Aligning solutions with corporate strategies can help startups collaborate for success
or startup founders looking to create innovative products and solutions or develop new ways of working, collaboration with a corporation can be a great starting point. Sibylle Fischer, director of strategic venturing at Baloise, suggests that startups in such a position align their solution with a company’s corporate strategy.
A startup’s ability to solve specific problems faster than a large corporation is a big advantage for the corporation, Sibylle explains, and by aligning its activities with a company’s corporate strategy, a startup has an opportunity to benefit from the corporation’s resources. She highlights the Baloise Simply Safe corporate strategy, which outlines the company’s goals and initiatives, and guides how Baloise collaborates with startups. The Simply Safe strategy aims to make customers’ lives easier and safer in the areas of core insurance and larger ecosystem of home and mobility. “Becoming a more agile, resistant and resilient organization underlies the whole strategy,” she says.
Sibylle started her career in mergers and acquisitions at Deutsche Bahn, and joined Baloise in 2010. Since 2017, she’s been part of the investment committee of Anthemis Baloise Strategic Ventures, the corporate venture capital arm of Baloise that manages a €100 million fund and invests in early-stage startups in the US, UK, Europe and Israel. Sibylle is responsible for corporate venture capital activities within Baloise and connects interesting startups with the business.
Making the customer experience, in insurance and the larger ecosystem, seamless, safer and simpler is where I think founders have a lot of potential.
Using Baloise as an example, Sibylle explains that collaboration among startups and corporations can begin by matching a company’s needs to startups in the market, or by having a startup approach the corporation with a clear problem and solution.
Then, the corporation might run a proof of concept test that can turn into a long-term partnership or investment. In addition to this, Baloise partners with global accelerators and incubators to scout for innovative solutions, and Sibylle encourages founders to join these programs.
There are three areas Sibylle highlights as opportunities for startups to collaborate with corporations for financial innovation: improving the customer experience, diversification and sustainability. “Making the customer experience, in insurance and the larger ecosystem, seamless, safer and simpler is where I think founders have a lot of potential,” she says. She also identifies mortgages and life insurance as areas where startups can have a big impact.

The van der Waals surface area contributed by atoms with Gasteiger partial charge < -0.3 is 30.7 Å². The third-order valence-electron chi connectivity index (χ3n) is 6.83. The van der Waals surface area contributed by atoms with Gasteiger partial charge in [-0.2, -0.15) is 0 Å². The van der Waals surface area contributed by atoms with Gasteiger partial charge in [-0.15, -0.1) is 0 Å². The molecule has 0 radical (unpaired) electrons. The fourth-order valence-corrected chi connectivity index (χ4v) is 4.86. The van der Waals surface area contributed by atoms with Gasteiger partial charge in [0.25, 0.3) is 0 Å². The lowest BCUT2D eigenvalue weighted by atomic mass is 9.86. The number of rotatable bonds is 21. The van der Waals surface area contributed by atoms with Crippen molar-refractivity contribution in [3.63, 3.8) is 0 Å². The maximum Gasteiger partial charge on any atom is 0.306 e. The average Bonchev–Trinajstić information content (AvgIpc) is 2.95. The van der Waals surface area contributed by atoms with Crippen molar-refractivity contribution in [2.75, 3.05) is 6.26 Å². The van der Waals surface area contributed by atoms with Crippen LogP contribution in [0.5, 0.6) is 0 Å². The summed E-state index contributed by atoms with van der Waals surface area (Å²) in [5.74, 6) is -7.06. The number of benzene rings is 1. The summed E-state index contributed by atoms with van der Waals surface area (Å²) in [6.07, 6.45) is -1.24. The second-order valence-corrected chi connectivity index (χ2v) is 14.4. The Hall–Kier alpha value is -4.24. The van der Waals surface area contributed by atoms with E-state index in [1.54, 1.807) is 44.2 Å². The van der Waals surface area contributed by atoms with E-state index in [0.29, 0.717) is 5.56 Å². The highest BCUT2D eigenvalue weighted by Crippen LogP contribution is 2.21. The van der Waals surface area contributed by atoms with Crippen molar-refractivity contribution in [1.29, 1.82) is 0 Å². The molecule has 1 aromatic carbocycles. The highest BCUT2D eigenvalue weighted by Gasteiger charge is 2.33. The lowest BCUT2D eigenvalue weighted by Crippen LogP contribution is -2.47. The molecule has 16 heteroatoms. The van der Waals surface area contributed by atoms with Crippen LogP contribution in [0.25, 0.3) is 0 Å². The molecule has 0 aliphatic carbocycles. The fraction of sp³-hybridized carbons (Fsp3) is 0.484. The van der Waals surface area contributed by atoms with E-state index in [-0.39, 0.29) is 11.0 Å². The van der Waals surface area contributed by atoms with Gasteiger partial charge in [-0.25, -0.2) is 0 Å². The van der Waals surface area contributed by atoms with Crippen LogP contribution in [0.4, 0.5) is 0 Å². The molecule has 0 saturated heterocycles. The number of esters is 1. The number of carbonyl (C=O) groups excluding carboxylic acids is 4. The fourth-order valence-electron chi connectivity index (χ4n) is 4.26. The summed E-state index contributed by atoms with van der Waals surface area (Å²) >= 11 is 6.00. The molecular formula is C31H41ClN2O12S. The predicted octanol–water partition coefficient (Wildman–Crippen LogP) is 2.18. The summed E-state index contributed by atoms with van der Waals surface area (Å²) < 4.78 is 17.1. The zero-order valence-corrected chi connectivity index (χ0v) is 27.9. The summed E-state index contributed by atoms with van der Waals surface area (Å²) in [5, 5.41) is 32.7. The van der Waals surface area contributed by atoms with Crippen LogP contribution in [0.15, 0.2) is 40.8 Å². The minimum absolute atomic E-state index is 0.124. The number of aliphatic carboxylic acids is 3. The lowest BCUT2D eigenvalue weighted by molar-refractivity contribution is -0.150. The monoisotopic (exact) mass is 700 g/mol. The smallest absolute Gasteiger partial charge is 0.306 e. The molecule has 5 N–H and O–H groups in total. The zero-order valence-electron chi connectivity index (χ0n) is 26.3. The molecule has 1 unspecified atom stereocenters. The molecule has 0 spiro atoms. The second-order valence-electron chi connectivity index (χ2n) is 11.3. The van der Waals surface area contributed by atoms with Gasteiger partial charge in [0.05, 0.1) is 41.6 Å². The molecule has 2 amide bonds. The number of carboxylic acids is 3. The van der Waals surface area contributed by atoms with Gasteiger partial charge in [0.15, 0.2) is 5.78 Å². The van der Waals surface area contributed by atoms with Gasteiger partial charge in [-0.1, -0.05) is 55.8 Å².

Sibylle explains that Baloise is always looking to collaborate with startups that can make it easier for customers to interact with the company. For example, in 2017, Baloise collaborated with startups KASKO and Picsure to create a single-item insurance product for watches using artificial intelligence. Clients can upload a photo of their watch and immediately receive an insurance quote. “From this, we developed single-item insurance where we have various partners that we can serve and deliver products with,” says Sibylle.
Sustainability is a key element of Baloise’s corporate strategy and an area where Sibylle believes startups can play a key role. One way the organization supports this is by investing in startups focused on climate protection. “They have a better risk return rate, deliver better financial results to us and have a positive impact on the environment and society,” says Sibylle. For example, via Anthemis Baloise Strategic Ventures, Baloise invested in Stable, which provides insurance to farmers that compensates them for lost income due to price volatility.
When building relationships with internal stakeholders at corporations, Sibylle suggests founders stay in regular contact to provide company updates and present opportunities for collaboration based on the corporation’s current priorities. “If the startup sees the right angle for collaboration, it’s easier for us to find the right people within our group,” says Sibylle.
Most important tips for startups:
- Do your research. Find the right people to contact on LinkedIn or the Baloise Group homepage and make a short list of who you’d like to speak to.
- Join an accelerator or incubator. Many of these organizations have good connections to corporations in banking and insurance, and can make introductions on your behalf.
- Work with other corporations. Having proof that you’ve successfully worked with other corporations shows that you know how to make a successful partnership.
- Be at the right place at the right time. Sometimes we meet really interesting startups but strategically they’re not part of our main focus at that moment. Read our latest media releases to find out what we’re focusing on.
- Build personal relationships. Regularly catch up with your contacts, share what you’re working on and let them know if you think there might be opportunities to collaborate.
A version of this article is included in Startup Guide Basel Area, alongside many more expert insights and useful tips. Order your copy now!
Written by Alexandra Connerty
Repackaged by Anastasia Ilcov
Photography by Jasmin Frei